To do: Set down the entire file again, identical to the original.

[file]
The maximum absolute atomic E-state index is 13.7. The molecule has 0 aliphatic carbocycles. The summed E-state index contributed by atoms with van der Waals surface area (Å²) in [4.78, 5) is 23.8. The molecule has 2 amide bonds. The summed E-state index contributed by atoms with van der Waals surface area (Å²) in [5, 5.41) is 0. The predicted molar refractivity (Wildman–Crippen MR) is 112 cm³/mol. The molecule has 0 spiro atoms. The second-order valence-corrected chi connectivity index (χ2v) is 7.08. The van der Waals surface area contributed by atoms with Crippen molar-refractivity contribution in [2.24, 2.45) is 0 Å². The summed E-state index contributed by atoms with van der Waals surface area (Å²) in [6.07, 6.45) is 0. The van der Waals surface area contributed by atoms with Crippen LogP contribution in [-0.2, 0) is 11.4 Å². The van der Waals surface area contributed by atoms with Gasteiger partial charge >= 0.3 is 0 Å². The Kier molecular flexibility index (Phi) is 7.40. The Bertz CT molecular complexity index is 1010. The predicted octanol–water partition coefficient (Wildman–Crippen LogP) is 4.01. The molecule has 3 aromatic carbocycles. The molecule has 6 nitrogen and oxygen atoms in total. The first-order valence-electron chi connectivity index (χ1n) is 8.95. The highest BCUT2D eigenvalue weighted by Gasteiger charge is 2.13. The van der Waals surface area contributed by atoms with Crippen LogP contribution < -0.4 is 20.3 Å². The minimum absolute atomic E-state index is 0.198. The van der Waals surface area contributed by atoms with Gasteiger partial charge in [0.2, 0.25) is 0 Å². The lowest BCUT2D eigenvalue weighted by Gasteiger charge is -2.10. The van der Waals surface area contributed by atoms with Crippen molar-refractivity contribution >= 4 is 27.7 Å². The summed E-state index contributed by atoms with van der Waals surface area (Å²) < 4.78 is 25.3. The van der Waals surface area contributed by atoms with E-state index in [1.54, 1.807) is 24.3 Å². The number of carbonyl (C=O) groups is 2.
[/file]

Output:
The maximum absolute atomic E-state index is 13.7. The molecule has 0 aliphatic carbocycles. The summed E-state index contributed by atoms with van der Waals surface area (Å²) in [4.78, 5) is 23.8. The molecule has 2 amide bonds. The summed E-state index contributed by atoms with van der Waals surface area (Å²) in [5, 5.41) is 0. The predicted molar refractivity (Wildman–Crippen MR) is 112 cm³/mol. The molecule has 0 spiro atoms. The second-order valence-corrected chi connectivity index (χ2v) is 7.08. The van der Waals surface area contributed by atoms with Crippen molar-refractivity contribution in [2.24, 2.45) is 0 Å². The summed E-state index contributed by atoms with van der Waals surface area (Å²) in [6.07, 6.45) is 0. The van der Waals surface area contributed by atoms with Crippen LogP contribution in [-0.2, 0) is 11.4 Å². The van der Waals surface area contributed by atoms with Gasteiger partial charge >= 0.3 is 0 Å². The Kier molecular flexibility index (Phi) is 7.40. The Bertz CT molecular complexity index is 1010. The predicted octanol–water partition coefficient (Wildman–Crippen LogP) is 4.01. The molecule has 3 aromatic carbocycles. The molecule has 6 nitrogen and oxygen atoms in total. The first-order valence-electron chi connectivity index (χ1n) is 8.95. The highest BCUT2D eigenvalue weighted by Gasteiger charge is 2.13. The van der Waals surface area contributed by atoms with Crippen LogP contribution < -0.4 is 20.3 Å². The minimum absolute atomic E-state index is 0.198. The van der Waals surface area contributed by atoms with Gasteiger partial charge in [0.2, 0.25) is 0 Å². The lowest BCUT2D eigenvalue weighted by Gasteiger charge is -2.10. The van der Waals surface area contributed by atoms with Crippen molar-refractivity contribution >= 4 is 27.7 Å². The summed E-state index contributed by atoms with van der Waals surface area (Å²) < 4.78 is 25.3. The van der Waals surface area contributed by atoms with E-state index in [1.54, 1.807) is 24.3 Å². The number of carbonyl (C=O) groups is 2.